Tiger Lily Chess
IntroductionThis variant sees my return to boards with unusual hexagonal tessellations, this one inspired by the beauty of the tiger lily.
The boardÂ is constructed from hexagons withÂ sides of equal length having 2 opposite internal angles of 60 degrees, the remaining
4 internal angles being 150 degrees each.
There are 72 such hexagons in total arranged to reflect the six-fold symmetry of the tiger lily and divided into 3 coloured sets of 24 hexagons each.
Each player starts with 18 pieces: 9 pawns, 3 bishops, 2 knights, 2 rooks, 1 queen and 1 king.Â The starting piece density is thus 50%, the same as FIDE-chess.
The starting position is shown on the image above left.Â The board is formed from 12 petals (6 inner and 6 outer), each of six hexagons.Â This is demonstrated in the image above top-right with the inner six petals white and the outer six petals black.
The coordinate system for the tiger lily board is illustrated in the image above bottom-right.Â The inner petals are labeled clockwise a-f, while the outer are labeled g-l.Â The hexagons within each petal are numbered 1-6, beginning in the center and working outwards and clockwise.
||Moves 1-step orthogonally or
diagonally.Â There is no castling.
Orthogonal moves cross edges or sides.Â In the image on the right the King's possible orthogonal moves are indicated by green dots.Â An orthogonal step will always be to a cell of a different colour.
Diagonal moves cross corners or points and may follow a single connecting edge. In the image on the right possible diagonal moves for the King are shown by a blue dot.Â A diagonal step will always be to a cell of the same colour.
The image on the right also illustratesÂ slides.
A slide is a series of steps of the same type (diagonal or orthogonal)Â made by exiting a cell using the edge or corner that is opposite to the edge or corner by which that cell was entered.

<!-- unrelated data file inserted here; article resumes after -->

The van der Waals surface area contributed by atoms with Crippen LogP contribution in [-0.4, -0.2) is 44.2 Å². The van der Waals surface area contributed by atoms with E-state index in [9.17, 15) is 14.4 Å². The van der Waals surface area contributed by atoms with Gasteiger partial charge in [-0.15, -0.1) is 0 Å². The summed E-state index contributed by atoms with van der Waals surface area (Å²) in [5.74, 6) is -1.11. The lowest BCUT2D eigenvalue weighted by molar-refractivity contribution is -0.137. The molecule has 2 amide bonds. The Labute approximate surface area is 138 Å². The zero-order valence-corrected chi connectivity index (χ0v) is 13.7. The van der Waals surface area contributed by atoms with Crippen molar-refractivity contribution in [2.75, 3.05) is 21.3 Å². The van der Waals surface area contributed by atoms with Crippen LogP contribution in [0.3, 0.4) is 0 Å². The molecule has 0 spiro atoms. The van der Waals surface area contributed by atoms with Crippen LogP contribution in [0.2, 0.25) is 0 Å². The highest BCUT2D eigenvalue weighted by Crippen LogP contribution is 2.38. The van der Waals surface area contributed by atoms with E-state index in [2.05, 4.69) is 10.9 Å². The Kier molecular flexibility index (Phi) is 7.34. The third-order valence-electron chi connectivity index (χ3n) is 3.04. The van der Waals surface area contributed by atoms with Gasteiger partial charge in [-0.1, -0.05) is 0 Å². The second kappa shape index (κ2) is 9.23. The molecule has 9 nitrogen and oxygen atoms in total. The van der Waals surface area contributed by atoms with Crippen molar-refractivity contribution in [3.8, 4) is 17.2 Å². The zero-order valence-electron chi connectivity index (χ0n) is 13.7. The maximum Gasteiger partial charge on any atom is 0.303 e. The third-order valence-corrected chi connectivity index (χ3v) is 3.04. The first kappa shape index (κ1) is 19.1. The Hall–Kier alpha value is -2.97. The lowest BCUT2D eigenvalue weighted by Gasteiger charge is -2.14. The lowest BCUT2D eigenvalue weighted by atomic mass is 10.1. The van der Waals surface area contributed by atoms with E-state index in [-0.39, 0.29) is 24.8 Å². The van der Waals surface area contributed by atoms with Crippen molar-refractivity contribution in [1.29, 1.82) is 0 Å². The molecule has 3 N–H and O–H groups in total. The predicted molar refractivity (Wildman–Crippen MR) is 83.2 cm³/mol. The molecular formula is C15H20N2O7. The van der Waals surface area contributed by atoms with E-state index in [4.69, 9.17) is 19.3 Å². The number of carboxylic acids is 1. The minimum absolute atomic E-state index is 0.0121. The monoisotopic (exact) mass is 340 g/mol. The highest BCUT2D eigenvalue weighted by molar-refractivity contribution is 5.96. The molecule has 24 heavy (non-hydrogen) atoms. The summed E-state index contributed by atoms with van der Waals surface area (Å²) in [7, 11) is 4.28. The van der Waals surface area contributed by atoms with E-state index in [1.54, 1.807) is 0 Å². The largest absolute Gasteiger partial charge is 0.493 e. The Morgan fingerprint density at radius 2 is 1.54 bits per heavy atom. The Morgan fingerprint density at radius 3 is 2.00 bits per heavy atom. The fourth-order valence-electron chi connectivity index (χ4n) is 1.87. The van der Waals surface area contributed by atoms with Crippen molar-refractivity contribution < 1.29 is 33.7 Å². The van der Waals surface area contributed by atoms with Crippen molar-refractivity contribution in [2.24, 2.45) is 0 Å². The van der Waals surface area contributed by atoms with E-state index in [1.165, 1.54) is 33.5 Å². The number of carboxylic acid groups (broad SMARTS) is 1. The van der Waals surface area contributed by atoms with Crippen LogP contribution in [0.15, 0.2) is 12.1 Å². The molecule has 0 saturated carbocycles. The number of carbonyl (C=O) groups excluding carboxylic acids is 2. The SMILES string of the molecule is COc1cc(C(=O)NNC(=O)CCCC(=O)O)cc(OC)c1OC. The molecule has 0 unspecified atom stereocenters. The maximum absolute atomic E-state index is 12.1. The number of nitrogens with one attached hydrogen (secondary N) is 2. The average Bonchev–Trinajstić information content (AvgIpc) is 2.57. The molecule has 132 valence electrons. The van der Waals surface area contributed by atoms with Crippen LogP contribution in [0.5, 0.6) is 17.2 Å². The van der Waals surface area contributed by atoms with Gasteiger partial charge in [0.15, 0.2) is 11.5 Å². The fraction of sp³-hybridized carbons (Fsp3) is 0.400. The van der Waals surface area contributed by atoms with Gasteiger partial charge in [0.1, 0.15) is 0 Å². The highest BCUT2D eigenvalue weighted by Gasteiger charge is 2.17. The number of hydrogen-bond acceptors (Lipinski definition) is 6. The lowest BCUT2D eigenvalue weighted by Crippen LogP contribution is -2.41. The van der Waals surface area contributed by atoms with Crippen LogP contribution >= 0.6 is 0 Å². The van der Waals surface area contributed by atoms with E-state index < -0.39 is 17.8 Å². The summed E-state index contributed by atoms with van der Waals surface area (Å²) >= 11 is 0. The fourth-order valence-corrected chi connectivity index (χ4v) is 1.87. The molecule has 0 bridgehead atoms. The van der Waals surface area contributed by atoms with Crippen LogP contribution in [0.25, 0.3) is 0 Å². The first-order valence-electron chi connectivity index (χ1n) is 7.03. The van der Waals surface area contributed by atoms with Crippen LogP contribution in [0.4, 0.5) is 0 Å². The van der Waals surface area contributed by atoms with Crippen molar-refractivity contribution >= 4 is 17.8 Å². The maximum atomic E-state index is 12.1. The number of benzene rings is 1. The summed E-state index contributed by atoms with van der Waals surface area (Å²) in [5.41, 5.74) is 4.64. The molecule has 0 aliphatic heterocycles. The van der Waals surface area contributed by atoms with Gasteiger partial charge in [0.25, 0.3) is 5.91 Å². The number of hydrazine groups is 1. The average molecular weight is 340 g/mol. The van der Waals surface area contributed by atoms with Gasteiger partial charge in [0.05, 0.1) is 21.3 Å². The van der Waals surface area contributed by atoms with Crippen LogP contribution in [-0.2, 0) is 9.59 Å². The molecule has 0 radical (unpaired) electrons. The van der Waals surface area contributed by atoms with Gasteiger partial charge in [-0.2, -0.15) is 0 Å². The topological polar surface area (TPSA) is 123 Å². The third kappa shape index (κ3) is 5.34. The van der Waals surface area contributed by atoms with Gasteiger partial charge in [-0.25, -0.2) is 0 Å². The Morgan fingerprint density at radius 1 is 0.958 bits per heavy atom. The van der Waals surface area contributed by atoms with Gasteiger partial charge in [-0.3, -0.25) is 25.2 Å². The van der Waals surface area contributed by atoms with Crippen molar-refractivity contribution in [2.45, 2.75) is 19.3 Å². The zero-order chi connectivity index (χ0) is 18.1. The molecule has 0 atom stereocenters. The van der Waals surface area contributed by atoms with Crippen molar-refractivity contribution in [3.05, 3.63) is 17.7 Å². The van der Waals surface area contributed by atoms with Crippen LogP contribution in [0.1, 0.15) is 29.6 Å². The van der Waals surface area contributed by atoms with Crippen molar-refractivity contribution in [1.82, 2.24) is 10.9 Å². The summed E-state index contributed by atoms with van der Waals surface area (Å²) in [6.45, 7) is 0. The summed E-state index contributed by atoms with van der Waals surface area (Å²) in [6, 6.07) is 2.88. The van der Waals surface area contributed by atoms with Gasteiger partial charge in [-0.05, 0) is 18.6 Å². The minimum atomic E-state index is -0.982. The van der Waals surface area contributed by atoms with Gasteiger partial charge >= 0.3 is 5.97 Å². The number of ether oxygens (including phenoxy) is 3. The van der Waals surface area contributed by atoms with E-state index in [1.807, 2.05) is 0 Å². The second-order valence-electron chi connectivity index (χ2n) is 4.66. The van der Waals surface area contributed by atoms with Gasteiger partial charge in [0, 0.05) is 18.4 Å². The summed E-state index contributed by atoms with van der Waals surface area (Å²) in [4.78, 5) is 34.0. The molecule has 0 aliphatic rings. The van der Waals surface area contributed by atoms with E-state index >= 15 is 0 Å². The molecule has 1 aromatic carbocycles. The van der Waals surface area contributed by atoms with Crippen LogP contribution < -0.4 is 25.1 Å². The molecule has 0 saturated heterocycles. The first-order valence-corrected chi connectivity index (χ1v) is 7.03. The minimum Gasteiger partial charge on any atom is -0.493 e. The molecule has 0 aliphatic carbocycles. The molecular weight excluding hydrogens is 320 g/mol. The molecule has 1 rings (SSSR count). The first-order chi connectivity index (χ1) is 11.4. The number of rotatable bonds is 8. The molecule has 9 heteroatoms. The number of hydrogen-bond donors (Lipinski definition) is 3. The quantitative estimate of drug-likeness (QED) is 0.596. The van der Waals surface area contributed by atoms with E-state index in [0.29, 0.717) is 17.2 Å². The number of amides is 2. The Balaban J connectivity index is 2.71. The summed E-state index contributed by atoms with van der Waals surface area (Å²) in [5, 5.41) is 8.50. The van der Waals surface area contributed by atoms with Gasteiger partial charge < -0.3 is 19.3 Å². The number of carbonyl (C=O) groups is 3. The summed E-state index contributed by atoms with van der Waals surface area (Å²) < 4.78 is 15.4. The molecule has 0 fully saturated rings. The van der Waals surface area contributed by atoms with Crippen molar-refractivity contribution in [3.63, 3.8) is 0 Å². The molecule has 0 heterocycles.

Thus the black dots show cells connected by a diagonal slide, while the red dots show a possible orthogonal slide.
||Slides diagonally.Â May not
leap over pieces.
The Bishop may move to the cells marked with a blue dot..Â
Note that there is no connection from g1 to j1.Â Similarly h1-k1 and i1-l1 are not connected.
However a1-d1, b1-e1, and c1-f1 are connected.
orthogonally.Â May not leap over pieces.
The Rook may move to the cells marked with a black dot.
||Leaps 2-steps; the first
orthogonally; the second diagonally and continuing away from the
The initial orthogonal steps are marked in light-green for the white knight and in dark-green for the black knight.Â The move cannot be blocked by pieces occupying these cells reached by the initial step.Â Possible destination cells reached by the final diagonal step are shown by a white dot.for the white knight and by a black dot for the black knight.
||Moves as either a Bishop or Rook.
||May move a single step
orthogonally forward but only if the destination cell is empty (a
Possible passive moves are shown by blue dots. For petals a,b,c,d,e,f,h,i,k,l there are at most 3 possible passive moves.Â For petals g and j there are at most 2.
May move a single step diagonally forward but only if the destination cell contains an enemy piece (a capturing move).Â Possible capturing moves are shown by red dots. For petals a,b,c,d,e,f,h,i,k,l there are at most 2 possible capturing moves.Â For petals g and j there are at most 3.
There is no initial double move. Promotes on reaching the far-most rank - for White.the promotion cells are marked in light-green, for Black in dark-green.
Apart from the board, initial piece placement, and piece movement (see above) FIDE rules apply.
By Graeme C Neatham.
Web page created: 2009-09-17. Web page last updated: 2009-09-17